In El Paso, Muriel attended seven years of grade school and then four of high school, graduating at 16 in 1940. “I moved in with my grandmother for my final couple of years at school. She was lonely, it was easier for school and worked out better for everyone. Plus I had begun dating and father’s can be strange about that. I was a good student, a member of the National Honor Society, and editor of the school newspaper. I loved English, journalism, and history. I have always wanted to write. On the other hand, math and the sciences were not things I cared about. I did not play sports, although I sometimes went bowling I guess, but I did love to roller-skate. I was brought up in a Presbyterian household and attended Sunday school every week. I then went to a Methodist church that was really to watch and laugh at the minister scream, holler, and cry as much as anything. I am not an atheist but I don’t believe in a bunch of that stuff. I sang in the choir at the church and at college. I am not a follower of organized religion but at college I wrote a paper on Buddhism which I found fascinating, and the idea of reincarnation certainly appeals to me.”
“When I graduated high school I remember it was at the same time as the World War II Dunkirk evacuations out of France. We had a farewell high school dance and I went with my girlfriend’s date because she was out of town. He called and asked me. His name was Bob Broyles and after that we were together every day that summer until the fall of 1940 when I entered the University of Texas in Austin while he remained in El Paso to resume college there. He was a year ahead of me. My friends said I’d forget all about him. I didn’t. I’d rather be a widow than an old maid! He transferred to join me in Austin a year later. However, just a few months later in December 1941, the attack on Pearl Harbor took place and he immediately tried to sign up for the Air Force, or Army Air Corps as it was at that time. He was turned down because he had broken his collarbone previously and they thought this might cause him problems when parachuting. Instead he signed up for the Air Corps Engineers. We were married in August 1942 and in March 1943 he was called up. He had been upset it had not been earlier because with El Paso being an Army town he had got some abuse for being an able-bodied young man not at war.”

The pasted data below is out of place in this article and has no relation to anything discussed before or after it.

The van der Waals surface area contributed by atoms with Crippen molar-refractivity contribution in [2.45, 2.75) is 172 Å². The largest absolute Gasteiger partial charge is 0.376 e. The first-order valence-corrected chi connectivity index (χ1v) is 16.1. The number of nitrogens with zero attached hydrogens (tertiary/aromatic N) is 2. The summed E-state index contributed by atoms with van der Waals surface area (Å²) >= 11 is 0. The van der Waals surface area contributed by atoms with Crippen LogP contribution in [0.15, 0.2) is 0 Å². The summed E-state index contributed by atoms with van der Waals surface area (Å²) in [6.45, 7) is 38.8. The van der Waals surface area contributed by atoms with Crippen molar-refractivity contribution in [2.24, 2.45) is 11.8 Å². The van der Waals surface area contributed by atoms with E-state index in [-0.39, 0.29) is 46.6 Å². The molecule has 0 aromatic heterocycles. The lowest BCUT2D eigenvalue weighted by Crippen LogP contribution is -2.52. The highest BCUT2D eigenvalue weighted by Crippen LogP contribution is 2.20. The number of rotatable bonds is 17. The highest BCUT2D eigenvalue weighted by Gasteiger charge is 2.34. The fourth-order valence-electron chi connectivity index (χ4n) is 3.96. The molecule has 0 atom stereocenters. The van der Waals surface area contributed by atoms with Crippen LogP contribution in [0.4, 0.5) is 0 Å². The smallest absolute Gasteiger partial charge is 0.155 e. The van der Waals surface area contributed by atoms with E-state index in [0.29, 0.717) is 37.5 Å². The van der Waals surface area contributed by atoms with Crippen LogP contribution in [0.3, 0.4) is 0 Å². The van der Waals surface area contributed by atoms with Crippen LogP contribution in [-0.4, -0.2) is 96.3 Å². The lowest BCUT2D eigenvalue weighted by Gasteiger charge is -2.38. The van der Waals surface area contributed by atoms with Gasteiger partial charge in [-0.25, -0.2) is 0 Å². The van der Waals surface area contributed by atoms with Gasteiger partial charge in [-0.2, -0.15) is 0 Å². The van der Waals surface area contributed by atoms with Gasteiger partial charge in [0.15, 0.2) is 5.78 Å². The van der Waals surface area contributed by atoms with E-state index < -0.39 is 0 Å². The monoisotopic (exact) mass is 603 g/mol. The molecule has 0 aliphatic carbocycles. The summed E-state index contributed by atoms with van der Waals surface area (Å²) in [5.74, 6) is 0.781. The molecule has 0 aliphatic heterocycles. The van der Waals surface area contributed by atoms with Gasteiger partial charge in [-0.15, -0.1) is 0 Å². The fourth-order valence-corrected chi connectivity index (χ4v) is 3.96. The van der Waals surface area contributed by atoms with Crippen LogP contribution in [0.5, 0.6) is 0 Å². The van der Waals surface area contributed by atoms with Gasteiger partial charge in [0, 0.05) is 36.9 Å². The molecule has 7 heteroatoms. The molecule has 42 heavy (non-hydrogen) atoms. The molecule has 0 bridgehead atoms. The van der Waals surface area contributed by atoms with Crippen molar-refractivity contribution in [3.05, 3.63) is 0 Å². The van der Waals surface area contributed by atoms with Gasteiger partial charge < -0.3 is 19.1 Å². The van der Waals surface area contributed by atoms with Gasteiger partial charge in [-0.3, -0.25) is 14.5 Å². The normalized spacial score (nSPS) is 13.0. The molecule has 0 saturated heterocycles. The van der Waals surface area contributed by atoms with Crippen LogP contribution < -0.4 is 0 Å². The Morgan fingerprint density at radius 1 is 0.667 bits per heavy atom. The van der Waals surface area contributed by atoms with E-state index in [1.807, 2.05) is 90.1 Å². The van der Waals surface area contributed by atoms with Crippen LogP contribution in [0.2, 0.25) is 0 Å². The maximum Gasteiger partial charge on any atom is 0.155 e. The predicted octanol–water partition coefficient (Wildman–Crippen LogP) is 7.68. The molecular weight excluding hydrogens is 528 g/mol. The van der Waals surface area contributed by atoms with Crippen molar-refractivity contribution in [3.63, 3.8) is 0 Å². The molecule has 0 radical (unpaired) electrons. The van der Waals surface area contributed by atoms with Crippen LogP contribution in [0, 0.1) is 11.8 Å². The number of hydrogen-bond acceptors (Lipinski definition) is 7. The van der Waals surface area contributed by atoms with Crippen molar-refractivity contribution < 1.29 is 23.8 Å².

Bob was still not sent overseas at that time, instead he was sent to New Haven, Connecticut where Muriel found work as part of the war effort making rubber life rafts for 54 hours a week. Bob was sent on from there to Seattle, Denver, and for final training in Salina, Kansas; each time Muriel going with him. He was assigned as a B29 pilot but the planes were not ready so eventually he was assigned to the B-17s. He went through all this training with three men, Ned, Larry, and Benny, who all became very close friends, along with their wives, getting together for drinks, dinner, and games of Bridge. Finally by November 1944 they were all overseas and flew several missions together. Meanwhile Muriel returned to El Paso where she worked in a photo studio.